The case for the defence: Why Godin deserves to be considered the world's best

Lee Roden explains why the often-overlooked Atletico Madrid defender really is the planet's best stopper...

“If this 20 million offer from Manchester United arrives for Godín, will you consider it?”

Diego Simeone couldn’t believe what he was hearing: “How much?”

“Twenty million.” the journalist replied.

Simeone took a sharp intake of breath and glanced away, as if to catch himself before he said something he shouldn’t. Even then, he couldn’t help but ridicule the suggestion.

“We’re better off talking about something else,” he laughed. “Twenty? How much?” the coach asked in disbelief, this time sticking his head forward in the universal are you serious gesture. “Twenty? Godín? That must be a mistake. That must be a mistake…” He chuckled then moved on to the next question.

The incident from a press conference in early December is but a minor chapter in a long list of insults towards Diego Godín’s quality. In an era where David Luiz commands a £50 million (€65m) fee, no wonder Simeone could only laugh at the notion of his prized defender being purchased for less than a third of that figure.

Forgotten man

Just as he must have laughed in disbelief upon learning the results of the FIFA FifPro World XI vote earlier this month. Despite breaking Barcelona and Real Madrid’s 10-year La Liga dominance, as well as coming within minutes of winning the Champions League, not a single Atlético player featured.

Godín, the rock at the back for a side that relies on defending more than most (conceding the fewest goals in La Liga last season) didn’t even make the reserve XI. Nor even the third team. In fact, you have continue all the way to the fourth side for a mention of the Uruguayan, who was judged to have had a poorer year than Gerard Piqué, Mats Hummels and Luiz, to name a few.

The outcome of the vote in which 23,383 professionals participated doesn’t exactly help to debunk the common perception that footballers aren’t always the brightest types. For a while, Atlético could be considered a cult team, but their prominence both domestically and in European competition over the last year means even the most casual football observer will have watched them on multiple occasions.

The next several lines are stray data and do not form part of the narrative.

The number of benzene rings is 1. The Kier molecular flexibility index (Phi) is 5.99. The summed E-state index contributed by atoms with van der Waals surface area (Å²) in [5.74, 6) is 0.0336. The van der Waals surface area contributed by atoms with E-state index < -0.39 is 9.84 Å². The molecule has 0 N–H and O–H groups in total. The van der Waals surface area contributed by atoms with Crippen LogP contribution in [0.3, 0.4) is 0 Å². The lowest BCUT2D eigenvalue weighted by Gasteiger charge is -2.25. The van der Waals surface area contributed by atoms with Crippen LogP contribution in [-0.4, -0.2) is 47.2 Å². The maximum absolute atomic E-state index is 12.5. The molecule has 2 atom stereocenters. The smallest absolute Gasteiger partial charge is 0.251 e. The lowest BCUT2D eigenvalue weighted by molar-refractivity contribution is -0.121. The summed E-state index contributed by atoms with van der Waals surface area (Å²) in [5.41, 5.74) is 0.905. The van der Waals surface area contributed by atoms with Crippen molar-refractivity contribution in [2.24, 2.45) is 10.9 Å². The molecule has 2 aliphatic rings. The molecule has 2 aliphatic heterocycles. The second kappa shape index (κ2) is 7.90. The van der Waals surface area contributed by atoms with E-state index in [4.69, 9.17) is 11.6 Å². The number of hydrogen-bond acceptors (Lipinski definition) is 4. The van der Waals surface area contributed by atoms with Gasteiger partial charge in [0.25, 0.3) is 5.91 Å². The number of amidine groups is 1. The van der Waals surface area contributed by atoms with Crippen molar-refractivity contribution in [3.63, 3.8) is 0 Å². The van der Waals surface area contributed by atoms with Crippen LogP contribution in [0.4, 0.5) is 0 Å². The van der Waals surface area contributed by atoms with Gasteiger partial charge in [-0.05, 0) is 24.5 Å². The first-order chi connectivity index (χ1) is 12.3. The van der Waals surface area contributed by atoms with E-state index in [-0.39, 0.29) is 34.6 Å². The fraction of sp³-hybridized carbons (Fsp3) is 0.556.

What those professionals failed see in Godín in comparison to the 300,000 plus UEFA.com users who did vote him into their own team of the year – or indeed FourFourTwo, who ranked Godin as the world's top centre-back in the FFT100 – is hard to grasp. The latter result is a far better reflection of where he really stands at this moment in time: quite possibly the best defender in the world.

Value judgements are always open to debate, but try to think of times where Godín has put a foot wrong during his club’s recent success. It’s certainly more difficult than listing the things he has done incredibly well. Atlético’s strength as a unit is evidently their biggest weapon, but that can sometimes mask the reality that within the unit there are some exceptional individuals. The centre-back, their most-used outfield player this season, is certainly one of those players.

To some extent the consistency of his partnership with Joao Miranda last year made it difficult to value one player over the other, but this year the Uruguayan has proved which of the pair is really vital. While the Brazilian has dipped in and out of starting line-ups due to both injury and competition from José María Giménez, Godín has been a constant, absolutely indispensable for Simeone in his quest to match the heady heights of last season and always playing 90 minutes.